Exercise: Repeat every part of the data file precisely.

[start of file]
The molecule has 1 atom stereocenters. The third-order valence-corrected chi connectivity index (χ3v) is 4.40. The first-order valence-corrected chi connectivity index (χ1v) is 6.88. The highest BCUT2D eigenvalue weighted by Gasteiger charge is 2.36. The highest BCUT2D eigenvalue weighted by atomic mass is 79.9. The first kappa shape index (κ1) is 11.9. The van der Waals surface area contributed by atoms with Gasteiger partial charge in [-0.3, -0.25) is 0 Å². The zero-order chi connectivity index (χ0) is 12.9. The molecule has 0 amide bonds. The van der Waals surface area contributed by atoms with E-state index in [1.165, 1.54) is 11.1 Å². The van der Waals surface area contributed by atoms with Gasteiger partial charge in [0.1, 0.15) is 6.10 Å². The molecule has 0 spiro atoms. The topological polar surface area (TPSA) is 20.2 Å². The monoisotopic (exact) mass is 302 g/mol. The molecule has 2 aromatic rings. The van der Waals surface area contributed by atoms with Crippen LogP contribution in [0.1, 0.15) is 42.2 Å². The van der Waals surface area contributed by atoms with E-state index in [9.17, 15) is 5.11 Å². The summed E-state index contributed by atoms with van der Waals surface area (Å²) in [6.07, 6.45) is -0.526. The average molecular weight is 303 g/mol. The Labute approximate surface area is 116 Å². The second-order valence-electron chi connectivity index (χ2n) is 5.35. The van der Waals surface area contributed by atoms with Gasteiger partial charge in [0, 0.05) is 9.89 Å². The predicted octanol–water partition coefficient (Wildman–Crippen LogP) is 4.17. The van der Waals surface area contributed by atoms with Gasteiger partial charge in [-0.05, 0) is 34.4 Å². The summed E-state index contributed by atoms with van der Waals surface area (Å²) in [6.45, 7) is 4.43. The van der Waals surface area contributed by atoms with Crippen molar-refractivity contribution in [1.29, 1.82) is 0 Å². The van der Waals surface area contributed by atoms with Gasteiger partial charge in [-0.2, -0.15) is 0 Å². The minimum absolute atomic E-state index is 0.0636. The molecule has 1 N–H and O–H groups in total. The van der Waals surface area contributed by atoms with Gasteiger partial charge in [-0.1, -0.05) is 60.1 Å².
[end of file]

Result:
The molecule has 1 atom stereocenters. The third-order valence-corrected chi connectivity index (χ3v) is 4.40. The first-order valence-corrected chi connectivity index (χ1v) is 6.88. The highest BCUT2D eigenvalue weighted by Gasteiger charge is 2.36. The highest BCUT2D eigenvalue weighted by atomic mass is 79.9. The first kappa shape index (κ1) is 11.9. The van der Waals surface area contributed by atoms with Gasteiger partial charge in [-0.3, -0.25) is 0 Å². The zero-order chi connectivity index (χ0) is 12.9. The molecule has 0 amide bonds. The van der Waals surface area contributed by atoms with E-state index in [1.165, 1.54) is 11.1 Å². The van der Waals surface area contributed by atoms with Gasteiger partial charge in [0.1, 0.15) is 6.10 Å². The molecule has 0 spiro atoms. The topological polar surface area (TPSA) is 20.2 Å². The monoisotopic (exact) mass is 302 g/mol. The molecule has 2 aromatic rings. The van der Waals surface area contributed by atoms with Crippen LogP contribution in [0.1, 0.15) is 42.2 Å². The van der Waals surface area contributed by atoms with E-state index in [9.17, 15) is 5.11 Å². The summed E-state index contributed by atoms with van der Waals surface area (Å²) in [6.07, 6.45) is -0.526. The average molecular weight is 303 g/mol. The Labute approximate surface area is 116 Å². The second-order valence-electron chi connectivity index (χ2n) is 5.35. The van der Waals surface area contributed by atoms with Gasteiger partial charge in [0, 0.05) is 9.89 Å². The predicted octanol–water partition coefficient (Wildman–Crippen LogP) is 4.17. The van der Waals surface area contributed by atoms with Gasteiger partial charge in [-0.05, 0) is 34.4 Å². The summed E-state index contributed by atoms with van der Waals surface area (Å²) in [6.45, 7) is 4.43. The van der Waals surface area contributed by atoms with Crippen molar-refractivity contribution in [1.29, 1.82) is 0 Å². The van der Waals surface area contributed by atoms with Gasteiger partial charge in [-0.2, -0.15) is 0 Å². The minimum absolute atomic E-state index is 0.0636. The molecule has 1 N–H and O–H groups in total. The van der Waals surface area contributed by atoms with Gasteiger partial charge in [-0.1, -0.05) is 60.1 Å².